Consultation

EN26Since 2002, Terna created a completely new scenario regarding the construction of infrastructures in Italy. In the practice that had been followed until then, discussion with local institutions started only at the beginning of the authorization process, when the planning of the infrastructure was already at the execution stage.EU19Environmental considerations were introduced at that stage through the Environmental Impact Assessment (EIA) procedure. This approach led to strong opposition by the local institutions involved and the related population, with the result that often changes in the original plan were required and the work suffered delays. In EC8some cases, it was even impossible to find a feasible solution.

Terna decided to carry out the discussion with local institutions before the strategic planning stage of the work – the construction of new lines and stations – included in its Development Plan.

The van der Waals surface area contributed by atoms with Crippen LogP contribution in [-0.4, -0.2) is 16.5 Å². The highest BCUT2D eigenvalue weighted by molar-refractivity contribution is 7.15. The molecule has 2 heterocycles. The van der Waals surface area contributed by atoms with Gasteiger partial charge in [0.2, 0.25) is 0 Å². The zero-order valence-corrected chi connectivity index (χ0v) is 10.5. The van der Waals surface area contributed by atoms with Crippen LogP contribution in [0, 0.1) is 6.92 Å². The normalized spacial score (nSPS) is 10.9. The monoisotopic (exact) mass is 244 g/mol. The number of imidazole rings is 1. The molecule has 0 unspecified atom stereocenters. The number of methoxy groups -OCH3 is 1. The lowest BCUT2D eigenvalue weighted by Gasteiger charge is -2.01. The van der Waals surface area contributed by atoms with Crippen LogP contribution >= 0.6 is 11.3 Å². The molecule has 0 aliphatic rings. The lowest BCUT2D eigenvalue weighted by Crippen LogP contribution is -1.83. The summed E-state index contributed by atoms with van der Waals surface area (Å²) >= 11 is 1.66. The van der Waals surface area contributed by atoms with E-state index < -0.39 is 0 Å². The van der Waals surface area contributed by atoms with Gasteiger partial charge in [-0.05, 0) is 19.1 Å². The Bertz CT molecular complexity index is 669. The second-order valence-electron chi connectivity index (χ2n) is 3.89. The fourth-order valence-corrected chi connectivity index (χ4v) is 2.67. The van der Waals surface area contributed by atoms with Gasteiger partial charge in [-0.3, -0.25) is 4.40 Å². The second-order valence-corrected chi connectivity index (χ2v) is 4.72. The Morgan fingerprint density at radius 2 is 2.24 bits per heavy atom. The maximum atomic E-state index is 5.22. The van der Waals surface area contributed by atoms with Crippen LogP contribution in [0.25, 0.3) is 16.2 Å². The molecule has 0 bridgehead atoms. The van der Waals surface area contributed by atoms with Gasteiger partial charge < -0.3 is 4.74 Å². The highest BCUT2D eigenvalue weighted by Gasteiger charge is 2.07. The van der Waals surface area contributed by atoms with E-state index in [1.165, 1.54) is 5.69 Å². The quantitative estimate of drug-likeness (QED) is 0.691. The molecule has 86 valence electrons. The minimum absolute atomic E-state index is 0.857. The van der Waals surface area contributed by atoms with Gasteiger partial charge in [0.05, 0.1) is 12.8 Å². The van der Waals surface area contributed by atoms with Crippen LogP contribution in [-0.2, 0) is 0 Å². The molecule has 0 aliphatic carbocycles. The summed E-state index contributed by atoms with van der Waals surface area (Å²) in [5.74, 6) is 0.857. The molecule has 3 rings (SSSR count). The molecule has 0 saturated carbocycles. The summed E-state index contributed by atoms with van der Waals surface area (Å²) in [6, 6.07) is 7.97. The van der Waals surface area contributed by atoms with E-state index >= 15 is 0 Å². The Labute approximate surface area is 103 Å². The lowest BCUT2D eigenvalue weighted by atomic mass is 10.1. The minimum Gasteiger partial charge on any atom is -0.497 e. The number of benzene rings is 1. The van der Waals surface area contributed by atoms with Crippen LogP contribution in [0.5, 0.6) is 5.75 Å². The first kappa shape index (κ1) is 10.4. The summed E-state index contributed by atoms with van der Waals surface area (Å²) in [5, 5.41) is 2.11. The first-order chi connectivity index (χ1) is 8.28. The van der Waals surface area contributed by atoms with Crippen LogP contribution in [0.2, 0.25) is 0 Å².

Participation of local institutions in defining works that concern the territory reduces opposition during the authorization phase for the infrastructures, and facilitates acceptance and sustainability of the planned works. The method used provides for early consultation with local government and other institutions at different levels (regions, provinces, and municipalities), based on shared criteria for characterizing the territory and aimed at finding the optimal location for the new plants. The solutions reached in this way are ratified by the signing of specific agreements between Terna and the above-mentioned governments. Ultimately, Terna’s approach has entailed the voluntary development of a method of relating to local stakeholders based on the Strategic Environmental Assessment (SEA) of environment integration in the planning process. At that time the subject of EC Directive 2001/42/EC, the SEA was to be adopted by Italian law only many years later – in 2007, with Legislative Decree 152/2006 – and with considerably less complex implications as far as relations with local institutions are concerned.